But there’s one more option. In the later 19th century, a number of US coins were designed using wreaths made, not of olive or laurel, but of US crops. Probably the prettiest is on the Flying Eagle Cent of 1857–1858, the first small cent (close to the size of cents today, as opposed to the earlier Large Cents). The reverse has a wreath made of (starting from the bow at the bottom and working upwards on either side): tobacco, wheat, corn (maize), and cotton—the idea being to display crops from both the North and the South. Brits, like Americans, don’t really see anything odd about their flag being used in bikinis, duvet-covers, T-shirts or anything else. And don’t mind who buys them. Ferris Bueller had a huge Union Flag hanging behind his bedroom door – don’t know why. Don’t mind why.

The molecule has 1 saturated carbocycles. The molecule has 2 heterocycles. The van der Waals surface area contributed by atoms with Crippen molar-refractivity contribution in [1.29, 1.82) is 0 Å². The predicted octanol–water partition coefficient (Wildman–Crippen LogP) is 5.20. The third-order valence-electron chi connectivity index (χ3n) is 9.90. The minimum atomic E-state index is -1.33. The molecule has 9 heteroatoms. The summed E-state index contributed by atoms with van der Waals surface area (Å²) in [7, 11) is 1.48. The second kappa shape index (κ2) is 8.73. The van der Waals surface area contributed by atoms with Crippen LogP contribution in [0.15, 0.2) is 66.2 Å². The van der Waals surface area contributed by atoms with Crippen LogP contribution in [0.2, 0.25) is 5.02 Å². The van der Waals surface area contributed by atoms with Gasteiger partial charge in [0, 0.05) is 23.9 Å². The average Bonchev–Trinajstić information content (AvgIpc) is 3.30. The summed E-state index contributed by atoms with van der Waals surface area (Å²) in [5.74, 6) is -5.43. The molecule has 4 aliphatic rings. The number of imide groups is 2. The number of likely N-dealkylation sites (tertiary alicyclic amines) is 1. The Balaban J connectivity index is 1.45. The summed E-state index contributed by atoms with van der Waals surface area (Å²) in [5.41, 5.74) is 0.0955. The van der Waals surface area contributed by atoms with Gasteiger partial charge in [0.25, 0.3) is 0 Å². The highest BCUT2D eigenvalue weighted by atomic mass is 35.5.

So I like the idea of a crop plant going on the flag—promoting the idea of the US as a land of plenty, a fertile land that can feed the world. (Yeah, I know, but this is propaganda here, OK?) I don’t know if putting tobacco on the national flag is a great idea, and while cotton is certainly useful, advertising on our flag that we grew tons of the stuff will inevitably raise the question of how it was historically actually grown, which could get awkward. But Zea mays is perfect. It was grown by the Native Americans when the Europeans came, unlike wheat or cotton; it’s not addictive and carcinogenic, unlike tobacco; we grow and export vast amounts of the stuff; and we apply modern industry, technology, and ingenuity into growing it. So if we have to pick one “plant badge” for the United States, it might as well be Zea mays. How about this as a Canadian-style US flag?